Three weeks after celebrating her second B’Day, Beyoncé is pulling the plug — at least for now — on the re-release of her recent solo LP. Thanks to a pending lawsuit over her cover of Des’ree’s “I’m Kissing You” on her B’Day – Deluxe Edition album and video anthology, the singer and her label have agreed to stop distributing the albums and DVDs that include the song.
When Beyoncé sat down earlier this year with MTV News to discuss the new material featured on B’Day – Deluxe Edition, she mentioned that her version of the song — which is called “Still in Love (Kissing You)” on the reissue — wasn’t originally intended for release and that she had just recorded it because she “always loved it.”
“It was one of my all-time favorite songs,” she said (see “Beyonce: Behind The B’Day Videos”). “It gives you this emotion — I don’t care who you are, you just feel it. So I just did it for myself — a lot of songs, I do like that — and I let people hear it and they were like, ’You are crazy, you have to put it on the album.’ So I did. It was a last-minute decision.”
Indeed, Beyoncé’s team’s paperwork — included in the copyright-infringement suit filed in New York’s Manhattan Federal Court last week — depicts a rush to get permission to use the song, with letters sent back and forth up to and including the day of the deluxe edition’s release. According to the suit, Beyoncé’s team originally sought clearance on February 13 to use “interpolations” of the Des’ree song, which became a hit when it appeared in the Leonardo DiCaprio/ Claire Danes movie “Romeo + Juliet” in 1996. Lawyers for the two sides (Beyoncé and Des’ree’s publishers the Royalty Network) started talking, and by March 3 — a month before Beyoncé re-released her album — Beyoncé’s side had a “confirmation letter and license request” ready to submit.
On March 5, the Royalty Network’s lawyers answered by submitting a counter proposal in which they granted permission — within certain limits. For one thing, they would allow use of the song, but not in video form. They would also allow use of the song only if the title were not changed. The Royalty Network’s lawyers at Epstein Levinsohn Bodine & Weinstein said in the complaint that “despite follow-ups,” they didn’t hear back from Beyoncé’s camp. And on March 27, according to the complaint, they discovered that Beyoncé and her record label planned to proceed with their plans to include the song on the re-release anyway. In a letter they wrote to Beyoncé’s lawyer and her distribution group Sony, the Royalty Network called the move “completely unacceptable.”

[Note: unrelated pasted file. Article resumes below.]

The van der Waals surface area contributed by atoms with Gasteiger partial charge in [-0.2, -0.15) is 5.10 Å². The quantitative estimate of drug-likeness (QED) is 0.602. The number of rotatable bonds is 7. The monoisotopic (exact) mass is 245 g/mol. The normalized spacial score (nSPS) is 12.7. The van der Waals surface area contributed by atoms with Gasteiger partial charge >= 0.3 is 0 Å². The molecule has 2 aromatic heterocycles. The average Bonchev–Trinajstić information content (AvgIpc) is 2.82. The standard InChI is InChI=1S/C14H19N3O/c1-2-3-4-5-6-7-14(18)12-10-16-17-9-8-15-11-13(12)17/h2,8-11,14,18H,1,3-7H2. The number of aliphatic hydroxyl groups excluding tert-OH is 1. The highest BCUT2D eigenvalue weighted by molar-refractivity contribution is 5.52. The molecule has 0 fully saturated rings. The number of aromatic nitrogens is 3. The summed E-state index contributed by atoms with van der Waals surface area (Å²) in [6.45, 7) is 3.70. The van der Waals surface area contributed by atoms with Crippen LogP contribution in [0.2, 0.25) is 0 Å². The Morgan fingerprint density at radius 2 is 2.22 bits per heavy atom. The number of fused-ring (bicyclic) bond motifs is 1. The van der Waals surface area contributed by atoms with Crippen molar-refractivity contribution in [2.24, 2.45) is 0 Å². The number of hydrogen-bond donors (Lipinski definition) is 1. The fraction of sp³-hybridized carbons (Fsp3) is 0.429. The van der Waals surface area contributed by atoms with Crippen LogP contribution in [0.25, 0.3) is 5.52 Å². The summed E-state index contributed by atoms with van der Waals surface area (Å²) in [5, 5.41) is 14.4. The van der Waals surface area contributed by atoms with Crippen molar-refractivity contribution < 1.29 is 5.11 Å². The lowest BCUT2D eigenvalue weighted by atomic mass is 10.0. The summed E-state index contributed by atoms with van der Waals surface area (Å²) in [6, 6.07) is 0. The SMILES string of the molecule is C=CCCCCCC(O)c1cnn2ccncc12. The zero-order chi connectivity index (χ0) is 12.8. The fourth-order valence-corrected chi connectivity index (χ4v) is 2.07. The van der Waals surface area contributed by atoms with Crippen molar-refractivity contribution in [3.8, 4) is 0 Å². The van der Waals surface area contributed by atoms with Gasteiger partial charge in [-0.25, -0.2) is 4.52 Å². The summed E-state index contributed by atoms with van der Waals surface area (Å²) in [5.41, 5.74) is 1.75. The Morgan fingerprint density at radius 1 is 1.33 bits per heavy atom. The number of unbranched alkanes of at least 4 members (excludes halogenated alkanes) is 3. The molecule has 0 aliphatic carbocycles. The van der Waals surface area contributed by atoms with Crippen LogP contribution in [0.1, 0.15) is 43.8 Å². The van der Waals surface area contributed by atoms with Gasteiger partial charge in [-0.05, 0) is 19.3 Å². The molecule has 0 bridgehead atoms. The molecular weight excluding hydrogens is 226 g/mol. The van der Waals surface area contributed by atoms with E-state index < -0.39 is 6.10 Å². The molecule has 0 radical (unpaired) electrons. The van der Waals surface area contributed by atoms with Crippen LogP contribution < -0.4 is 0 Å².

“First, no agreement has been reached in connection with [the song],” the letter read, “and Sony has no right to proceed … absent an agreement. Second, the retitling of the composition puts TRN at risk for claims from more than one third party, and this is a risk that [Beyoncé] and Sony were or should have been aware of in light of the circumstances surrounding the discussions relating to this potential license.”
The Royalty Network then asked Sony to cease and desist from distributing the album with the song under a new title, and when Beyoncé and her label did so anyway on April 3, the Royalty Network deemed that “willful disregard.” So a new letter was sent that day, saying the offer to allow Beyoncé to include the song on her album was withdrawn.
Then there was the matter of the Cliff Watts-directed video of “Still in Love (Kissing You)” on Beyoncé’s “B’Day Anthology Video Album,” which was sold separately at Wal-Mart. The video, which was shot on the beach in Miami, “feels like something you shouldn’t be seeing,” Beyoncé told MTV News — meaning that it seemed like a home video because it was so “raw” and “natural.” But the Royalty Network felt like it was something that shouldn’t be seen for a different reason — because they hadn’t granted audiovisual rights even when they were leaning toward letting Beyoncé use the song. In a letter sent April 6, the Royalty Network called it a “blatant violation of the terms” they had set forth.
After filing the suit on April 16, the Royalty Network — which seeks $150,000 in damages and an injunction to recall the deluxe edition from stores — came to an agreement with Beyoncé’s camp, filed Friday with the court, that Columbia and Sony would “engage in no further distribution” of the album or video anthology with the song in question, at least until a preliminary injunction hearing May 4.
Beyoncé’s representatives had not responded to requests for comment by press time.